Pop Rocks: Gene Simmons Is A Lucky Man -- Our Six Favorite Shannon Tweed VHS Covers (NSFW)
The pair lived together, "happily unmarried," for 28 years before finally deciding to take the plunge. I have no idea what prompted them to tie the knot (I'm running out of wedding colloquialisms), but I'm reasonably certain it had something to do with sagging ratings for Gene Simmons' Family Jewels.
No word on the state of Simmons' actual jewels.
Simmons, of course, is the bass player and co-founder of Kiss. Tweed is a former Playboy Playmate (and 1982's "Playmate of the Year"). But she's best known to the video store aficionados among us as the star of a series of straight-to-video erotic thrillers from the 1990s. As a present for the happy couple (in spite of not being invited to the wedding -- me, who retired a full colonel in the Kiss Army), here are my six favorite VHS covers from Tweed's illustrious career.
The running gag for the typical evening run to Blockbuster (remember going out to rent movies? How quaint) was to see how many Tweed movies you could find. Once you knew the trick -- every movie she starred in from 1991 Last Call) to 1998 (Naked Lies) featured her in lingerie or strategically concealed nudity on the box cover -- it got old fast.
Yet we can't help but recall them fondly. For while they were all variations of the same mystery-man-enters-illicit-relationship-with-forbidden-woman plot, complete with R-rated dry humping and often (six times) co-starring Andrew Stevens, we weren't what you'd call picky in those days. The internet with all its *cough* booty was still years away, and you took what you could get when it came to nekkid ladies.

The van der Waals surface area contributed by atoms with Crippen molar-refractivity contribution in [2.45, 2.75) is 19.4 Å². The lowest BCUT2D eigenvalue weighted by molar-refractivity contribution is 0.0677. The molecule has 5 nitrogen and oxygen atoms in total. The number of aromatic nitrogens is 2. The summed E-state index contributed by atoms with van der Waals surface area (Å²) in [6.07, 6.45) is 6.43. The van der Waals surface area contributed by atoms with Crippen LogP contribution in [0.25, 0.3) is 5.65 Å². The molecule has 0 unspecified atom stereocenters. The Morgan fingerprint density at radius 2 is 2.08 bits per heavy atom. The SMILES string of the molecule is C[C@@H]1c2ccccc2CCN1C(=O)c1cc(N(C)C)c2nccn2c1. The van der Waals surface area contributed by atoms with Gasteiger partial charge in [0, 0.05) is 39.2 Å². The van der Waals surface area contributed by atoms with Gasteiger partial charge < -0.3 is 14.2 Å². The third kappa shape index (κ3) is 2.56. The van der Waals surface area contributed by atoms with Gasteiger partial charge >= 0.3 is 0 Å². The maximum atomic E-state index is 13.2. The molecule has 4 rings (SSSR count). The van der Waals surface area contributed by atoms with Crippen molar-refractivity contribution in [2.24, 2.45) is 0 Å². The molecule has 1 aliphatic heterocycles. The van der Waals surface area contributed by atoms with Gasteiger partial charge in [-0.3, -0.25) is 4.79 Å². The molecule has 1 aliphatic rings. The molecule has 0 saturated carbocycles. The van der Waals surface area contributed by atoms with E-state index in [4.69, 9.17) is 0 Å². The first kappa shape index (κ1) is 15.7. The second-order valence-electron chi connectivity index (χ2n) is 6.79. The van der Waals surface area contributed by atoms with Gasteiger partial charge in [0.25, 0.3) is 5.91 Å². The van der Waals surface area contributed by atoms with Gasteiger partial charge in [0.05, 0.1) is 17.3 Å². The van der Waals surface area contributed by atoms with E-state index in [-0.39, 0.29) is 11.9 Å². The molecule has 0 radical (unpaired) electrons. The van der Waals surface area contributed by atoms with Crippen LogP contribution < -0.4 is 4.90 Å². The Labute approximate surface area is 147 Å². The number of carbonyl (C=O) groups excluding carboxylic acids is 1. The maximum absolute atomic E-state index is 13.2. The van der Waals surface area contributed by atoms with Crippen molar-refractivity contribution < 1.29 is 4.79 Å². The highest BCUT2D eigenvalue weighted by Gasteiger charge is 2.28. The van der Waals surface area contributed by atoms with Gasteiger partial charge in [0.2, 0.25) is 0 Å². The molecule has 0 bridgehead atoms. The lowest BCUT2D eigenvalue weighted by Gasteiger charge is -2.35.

Tweed's first foray into lacy video goodness was also one of her most artsy-fartsy: the holdover 80s lighting, the chrome phallus rubbing suggestively against her hip...a perm. The previous decade's influence would not quickly fade, it seems.
And if it's true that "each step, the danger gets closer," maybe Ms. Tweed should dress in something a little more conducive to hand-to-hand combat. At least a purple Kevlar vest or something.
Tweed's inaugural erotic thriller (her previous efforts included Hot Dog...The Movie, Meatballs III, and Cannibal Women in the Avocado Jungle of Death) would also be one of the last times William Greatest American Hero Katt toplined a movie.
Tweed's first collaboration with Stevens is something something about the sexually neglected wife of a South American businessman blah blah blah who falls for an American security expert. We can only presume it is this guy's eye feature so prominently on the cover.
This was the second in what i guess Stevens intended to be a long-running series about a security consultant who travels the world boning married blonde women (Tanya Stevens in the original Night Eyes). Alas, the series ended after 1996's fourth installment.
Fun fact: Seinfeld's John O'Hurley has a role as a detective.